[Photo credits: style.com]

Stella McCartney continues the floral theme seen in the Balenciaga show. Her collection was very floaty and flirty, quite reminiscent of an ethereal nymph.

Giambattista Valli went for the girly hues in rose, canary, and powder blue.


Céline went for the bold in everything from clothes to bags to shoes. Très chic!

Some of the silhouettes, particularly when looking at Stella McCartney and Giambattista Valli, also recall a 1970s vibe with the paisley print and roomy caftan dresses. Groovy!

[Photo credits: Getty Images; WireImage]

Thursday, October 4th, looks as though it will be my favorite day of this whole Paris Fashion Week business.

Giambattista Valli, Céline, and Stella McCartney are showing!

I first read the woNicolas Ghesquièrerds Nicolas Ghesquière about eight years ago. The context in which my eyes skimmed that name is quite…unique. I loved reading Internet soap operas at the time. There happened to be web drama title “A Lovely Light,” which took place in bitchy Hollywood, with actors who were up-and-coming and socialites who were fighting the aging process. In any case, the author of this web drama (I forget her name) named dropped various designers, and the name Nicolas Ghesquière was one of those. Maybe it was the fancy accent mark over the “e” in Ghesquière that stuck out to me, but ever since then I have never forgotten his name. It doesn’t hurt that he isn’t bad to look at.

And neither is his collection. The classic Balenciaga shape is present in the clothes the models wore, but those fabrics are simply heavy and lush. The shimmer beneath the lights are spectacular.




Of course, there was also this piece (and several others like it) that reminded me of what Bradley Baumkirchner created for his Cher-inspired piece on Project Runway‘s Seaosn Three. And it wasn’t good.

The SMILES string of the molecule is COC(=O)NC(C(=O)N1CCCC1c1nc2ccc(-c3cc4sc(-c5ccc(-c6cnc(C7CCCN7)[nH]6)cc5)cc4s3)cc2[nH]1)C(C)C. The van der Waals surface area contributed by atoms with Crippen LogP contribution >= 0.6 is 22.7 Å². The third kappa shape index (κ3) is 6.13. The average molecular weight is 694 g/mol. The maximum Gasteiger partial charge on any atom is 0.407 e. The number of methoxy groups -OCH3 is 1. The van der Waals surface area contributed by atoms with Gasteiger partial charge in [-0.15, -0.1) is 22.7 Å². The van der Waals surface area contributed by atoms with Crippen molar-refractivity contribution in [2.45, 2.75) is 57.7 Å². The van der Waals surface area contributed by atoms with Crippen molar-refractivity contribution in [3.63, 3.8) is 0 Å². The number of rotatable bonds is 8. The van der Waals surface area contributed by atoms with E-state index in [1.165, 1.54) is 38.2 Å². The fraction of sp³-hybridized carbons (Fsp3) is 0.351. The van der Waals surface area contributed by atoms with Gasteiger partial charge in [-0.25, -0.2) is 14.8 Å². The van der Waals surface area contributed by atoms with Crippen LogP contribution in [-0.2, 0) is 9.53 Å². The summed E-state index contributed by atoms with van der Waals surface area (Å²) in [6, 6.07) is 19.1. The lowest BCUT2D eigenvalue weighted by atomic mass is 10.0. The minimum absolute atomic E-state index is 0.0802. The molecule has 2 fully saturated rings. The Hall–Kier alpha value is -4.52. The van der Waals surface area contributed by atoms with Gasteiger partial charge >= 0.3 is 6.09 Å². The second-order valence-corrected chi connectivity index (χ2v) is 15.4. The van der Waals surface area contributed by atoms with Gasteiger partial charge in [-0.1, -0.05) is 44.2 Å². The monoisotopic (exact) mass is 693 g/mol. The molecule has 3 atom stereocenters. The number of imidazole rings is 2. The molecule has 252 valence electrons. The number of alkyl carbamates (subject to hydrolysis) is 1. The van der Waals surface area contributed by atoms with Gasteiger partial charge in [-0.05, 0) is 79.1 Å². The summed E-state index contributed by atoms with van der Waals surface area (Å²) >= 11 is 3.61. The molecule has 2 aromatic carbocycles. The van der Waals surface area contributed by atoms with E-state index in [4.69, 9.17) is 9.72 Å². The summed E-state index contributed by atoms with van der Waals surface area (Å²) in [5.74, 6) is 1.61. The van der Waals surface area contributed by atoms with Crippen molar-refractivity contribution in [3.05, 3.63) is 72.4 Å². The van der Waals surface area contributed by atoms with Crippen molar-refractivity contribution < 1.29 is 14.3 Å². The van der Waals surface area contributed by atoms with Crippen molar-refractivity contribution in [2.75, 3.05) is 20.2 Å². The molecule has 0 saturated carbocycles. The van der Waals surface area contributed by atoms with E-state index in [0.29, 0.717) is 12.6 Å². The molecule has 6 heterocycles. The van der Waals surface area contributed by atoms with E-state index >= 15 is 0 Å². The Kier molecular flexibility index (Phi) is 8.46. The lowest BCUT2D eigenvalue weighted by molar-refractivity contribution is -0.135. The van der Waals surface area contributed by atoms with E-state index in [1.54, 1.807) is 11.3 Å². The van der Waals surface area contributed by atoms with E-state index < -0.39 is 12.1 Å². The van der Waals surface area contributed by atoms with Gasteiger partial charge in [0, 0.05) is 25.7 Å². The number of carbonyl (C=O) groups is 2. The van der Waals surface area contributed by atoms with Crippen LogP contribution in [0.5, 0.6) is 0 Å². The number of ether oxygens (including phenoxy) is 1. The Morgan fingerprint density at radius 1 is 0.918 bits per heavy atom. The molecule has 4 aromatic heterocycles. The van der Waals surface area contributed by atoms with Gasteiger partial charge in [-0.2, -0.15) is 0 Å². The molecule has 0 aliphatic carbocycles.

[Photo credits: elle.com]

It’s no secret that I have an affinity for vintage fashion. John Galliano provided that with his collection for Christian Dior. Very ’20s chic, I’d say.



And if we’re to look at how each look was accessorized, I would say that the hat trend will not be going anywhere any time soon. Which is good for me because I have a cloche and a Kangol that I haven’t worn in some time now. I’m also impressed by the Dior shoes. Very dramatic.

[Photo credit: elle.com]


la fashionista has had an interest in fashion and style since childhood when she first saw her mother dress in the various fashion of the 80s. Her mother was also a great seamstress, which was a definite influence on la fashionista's foray into fashion. Sadly, her mother's sewing talent did not get passed on to la fashionista.

But that doesn't mean that she doesn't still love talking about fashion. Because she does!

Please send all fashion correspondence and inquiries to:

notesonstyleandfashion [at]gmail[dot]com

notesonstyle